The teenage years have forever been characterized as a time of turmoil and change. It is during adolescence that youth are trying to discover who they are, where they belong, their likes and dislikes, and what they want for their futures. In order to exert their increased independence and to help prepare adolescents for adulthood, teens will pull away from their parents and move towards their peer groups. Indeed, the majority of the adolescents I have worked with are incredibly loyal to and protective of their friends (sometimes caring more about their buddies than about themselves).
An aspect of adolescence that is often concerning to parents (and to adults in general) is teenagers’ tendency to engage in experimentation and risky behaviours as part of this self-discovery process. It is not uncommon to hear parents worry about their teen engaging in unprotected sex, having multiple sexual partners, drinking alcohol, consuming drugs, skipping school, engaging in illegal activities, driving at high speeds, and other dangerous activities. Teenagers seem to be more likely to make poor decisions and choices that can put themselves in harms way. Many teens may think they are invincible and nothing bad will happen to them.
It is also during the adolescent years that the major mental health problems can emerge, such as depression, anxiety, bipolar disorder, eating disorders, addictions, and psychotic disorders. Unfortunately, I have also seen an increase in adolescents engaging in self-mutilation (such as cutting) and adolescents reporting both suicidal ideation and suicide attempts. As such, one also wonders about the increased vulnerability to the transitions and changes in the brain associated with adolescence.
In a recent NICABM webinar as part of the Brain Science Series, Dr. Daniel Siegel explained that neurological changes that occur in the teenage brain (defined as ages 12 to 24) in the limbic area, prefrontal cortex, and dopamine system (i.e., reward centre) ultimately compels adolescents to take risks, engage socially with their peers to belong and survive, and seek out new and novel experiences. Because of the remodelling of the brain, Dr. Siegel explained that teenagers engage in risky behaviours, not just because of the increased difficulty resisting impulses in early adolescence, but because of what he called “hyper-rational thinking.” Hyper-rational thinking is where the limbic area of the brain is skewed in its appraisal of an activity by minimizing the cons or the dangers and maximizing or overemphasizing the pros. That is, while teenagers may know the dangers associated with an activity, they may still engage in that activity because they are not evaluating the meaning of the downside and they only seem to see the potential upside. One way I understand this is to imagine teenagers’ decision-making scale as consistently tipped to the “Yes, Go, and Do” side where the “No, Stop, and Don’t” side is generally forgotten or ignored.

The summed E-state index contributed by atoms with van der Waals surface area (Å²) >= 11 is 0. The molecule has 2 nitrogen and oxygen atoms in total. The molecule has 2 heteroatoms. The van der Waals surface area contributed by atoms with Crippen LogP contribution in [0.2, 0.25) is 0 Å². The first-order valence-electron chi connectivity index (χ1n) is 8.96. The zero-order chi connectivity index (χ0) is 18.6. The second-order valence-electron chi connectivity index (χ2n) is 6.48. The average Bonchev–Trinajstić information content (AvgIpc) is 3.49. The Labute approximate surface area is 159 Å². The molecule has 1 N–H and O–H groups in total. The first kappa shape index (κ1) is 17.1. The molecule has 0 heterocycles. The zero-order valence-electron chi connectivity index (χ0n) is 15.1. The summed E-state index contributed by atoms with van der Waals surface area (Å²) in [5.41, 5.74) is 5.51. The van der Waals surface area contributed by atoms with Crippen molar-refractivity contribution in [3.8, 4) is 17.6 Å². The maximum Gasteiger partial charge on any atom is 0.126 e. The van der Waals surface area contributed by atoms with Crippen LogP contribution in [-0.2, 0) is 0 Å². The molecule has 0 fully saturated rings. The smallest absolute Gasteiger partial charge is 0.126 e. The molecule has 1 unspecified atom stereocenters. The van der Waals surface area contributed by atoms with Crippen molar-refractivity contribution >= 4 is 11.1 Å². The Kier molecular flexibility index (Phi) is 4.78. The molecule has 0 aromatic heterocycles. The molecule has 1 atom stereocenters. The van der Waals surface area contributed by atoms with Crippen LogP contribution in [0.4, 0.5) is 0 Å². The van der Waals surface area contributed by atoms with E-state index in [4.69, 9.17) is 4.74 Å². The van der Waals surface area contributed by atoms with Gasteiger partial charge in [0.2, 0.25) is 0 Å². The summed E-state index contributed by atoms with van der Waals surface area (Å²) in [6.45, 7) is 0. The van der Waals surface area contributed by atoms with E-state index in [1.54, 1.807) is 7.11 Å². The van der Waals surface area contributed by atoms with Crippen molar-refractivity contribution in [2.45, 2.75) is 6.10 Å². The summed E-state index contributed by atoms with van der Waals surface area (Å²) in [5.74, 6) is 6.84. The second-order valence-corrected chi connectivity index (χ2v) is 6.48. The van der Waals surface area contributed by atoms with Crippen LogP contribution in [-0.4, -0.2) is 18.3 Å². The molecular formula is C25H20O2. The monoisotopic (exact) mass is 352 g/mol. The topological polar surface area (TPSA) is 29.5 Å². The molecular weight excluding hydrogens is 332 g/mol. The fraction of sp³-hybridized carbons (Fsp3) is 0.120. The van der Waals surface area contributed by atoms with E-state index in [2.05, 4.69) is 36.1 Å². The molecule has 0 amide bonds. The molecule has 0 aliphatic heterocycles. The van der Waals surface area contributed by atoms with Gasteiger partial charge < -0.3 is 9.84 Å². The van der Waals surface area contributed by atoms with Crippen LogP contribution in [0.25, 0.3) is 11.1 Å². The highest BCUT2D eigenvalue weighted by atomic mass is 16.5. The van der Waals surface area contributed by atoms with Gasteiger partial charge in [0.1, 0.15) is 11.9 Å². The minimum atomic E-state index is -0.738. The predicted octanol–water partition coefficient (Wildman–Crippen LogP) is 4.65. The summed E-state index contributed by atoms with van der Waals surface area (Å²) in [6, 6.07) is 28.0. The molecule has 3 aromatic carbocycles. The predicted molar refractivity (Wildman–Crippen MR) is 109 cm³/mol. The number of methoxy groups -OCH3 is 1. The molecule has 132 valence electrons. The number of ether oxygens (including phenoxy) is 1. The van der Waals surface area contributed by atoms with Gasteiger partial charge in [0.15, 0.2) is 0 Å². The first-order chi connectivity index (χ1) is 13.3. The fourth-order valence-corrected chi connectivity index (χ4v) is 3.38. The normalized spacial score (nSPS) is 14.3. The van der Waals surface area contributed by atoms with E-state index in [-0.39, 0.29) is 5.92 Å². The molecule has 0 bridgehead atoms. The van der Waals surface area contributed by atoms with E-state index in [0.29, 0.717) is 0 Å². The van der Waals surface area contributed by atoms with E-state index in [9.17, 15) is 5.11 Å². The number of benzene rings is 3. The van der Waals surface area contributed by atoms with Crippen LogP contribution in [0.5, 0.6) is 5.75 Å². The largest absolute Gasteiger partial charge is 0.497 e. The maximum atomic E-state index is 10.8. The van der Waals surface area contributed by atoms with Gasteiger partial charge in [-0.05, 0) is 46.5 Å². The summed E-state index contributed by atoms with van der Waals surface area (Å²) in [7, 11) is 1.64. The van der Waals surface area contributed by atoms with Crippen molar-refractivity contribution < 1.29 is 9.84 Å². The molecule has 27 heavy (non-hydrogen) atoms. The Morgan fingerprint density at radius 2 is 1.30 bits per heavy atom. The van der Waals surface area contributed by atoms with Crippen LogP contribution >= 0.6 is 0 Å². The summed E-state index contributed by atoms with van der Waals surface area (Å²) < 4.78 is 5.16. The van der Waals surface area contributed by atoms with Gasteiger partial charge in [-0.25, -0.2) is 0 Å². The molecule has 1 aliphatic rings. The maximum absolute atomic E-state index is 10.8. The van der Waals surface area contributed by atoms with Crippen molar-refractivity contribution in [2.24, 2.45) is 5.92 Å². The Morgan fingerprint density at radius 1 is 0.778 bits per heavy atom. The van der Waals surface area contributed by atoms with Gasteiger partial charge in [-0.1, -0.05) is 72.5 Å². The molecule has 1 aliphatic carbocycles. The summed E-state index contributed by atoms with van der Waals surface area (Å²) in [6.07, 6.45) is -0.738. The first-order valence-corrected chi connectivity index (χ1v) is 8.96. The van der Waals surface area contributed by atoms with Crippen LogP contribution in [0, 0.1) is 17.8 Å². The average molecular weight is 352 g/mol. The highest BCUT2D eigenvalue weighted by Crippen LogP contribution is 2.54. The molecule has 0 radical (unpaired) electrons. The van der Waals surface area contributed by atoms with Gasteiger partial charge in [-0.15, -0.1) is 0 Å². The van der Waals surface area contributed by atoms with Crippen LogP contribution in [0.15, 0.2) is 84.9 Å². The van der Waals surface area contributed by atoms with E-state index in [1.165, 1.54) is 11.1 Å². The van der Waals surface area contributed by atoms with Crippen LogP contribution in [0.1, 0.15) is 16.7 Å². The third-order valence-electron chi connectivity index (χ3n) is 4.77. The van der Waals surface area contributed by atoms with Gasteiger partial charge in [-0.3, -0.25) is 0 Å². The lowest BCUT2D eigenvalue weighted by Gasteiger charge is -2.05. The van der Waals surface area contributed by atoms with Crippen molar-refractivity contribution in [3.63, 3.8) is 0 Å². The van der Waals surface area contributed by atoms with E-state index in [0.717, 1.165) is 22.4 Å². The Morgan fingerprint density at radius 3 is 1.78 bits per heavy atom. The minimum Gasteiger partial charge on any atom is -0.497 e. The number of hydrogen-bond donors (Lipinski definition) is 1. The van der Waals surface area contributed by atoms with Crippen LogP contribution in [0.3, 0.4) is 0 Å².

So now that we have a better understanding of why teenagers are more likely to make poor decisions and engage in risky behaviours, perhaps it will be a bit easier to relate and connect to your teen.
How to Help Adolescents Make Wise Decisions?
Dr. Siegel proposes some possible solutions include helping teenagers use intuitive reasoning (i.e., engaging the neural networks around the heart and intestines). That is, we want teens to have greater self-awareness of the signals in their bodies and of what is happening within, to be able to listen to their gut feelings and heartfelt sense, and to follow their internal compasses.
Mindfulness practices, meditation, and yoga can all help increase awareness of what is happening in the present moment in the body and in the mind. For example, practices such as learning to follow the breath and the accompanying sensations of cool air entering the nose and warm air leaving on the exhalation teaches us how to self-observe and naturally calms blood pressure and slows the heart rate. Encouraging adolescents to pay attention and tune into both the physical sensations in their bodies (e.g., breathing and heart rate) and their embodied sense of emotions or their gut instincts will be beneficial in guiding their decision-making. If a teenager can learn to “check-in” with themselves and notice how a certain decision “feels” in their body (even if they cannot put it into words), then they may be more inclined to make a better choice.
Of course, no matter their age, your relationship with your child will always be important and serves as a strong foundation for their social and emotional growth and development. You may want to refer to a previous post for tips on How to Effectively Communicate with Your Teen.
As always, I welcome your comments and feedback.
To learn more about Dr. Siegel’s work, you may want to check out his recently released book Brainstorm: The Power and Purpose of the Teenage Brain and his website.
First two images courtesy of Vlado / Freedigitalphotos.net
Scale image courtesy of Vichaya Kiatying-Angsulee / FreeDigitalPhotos.net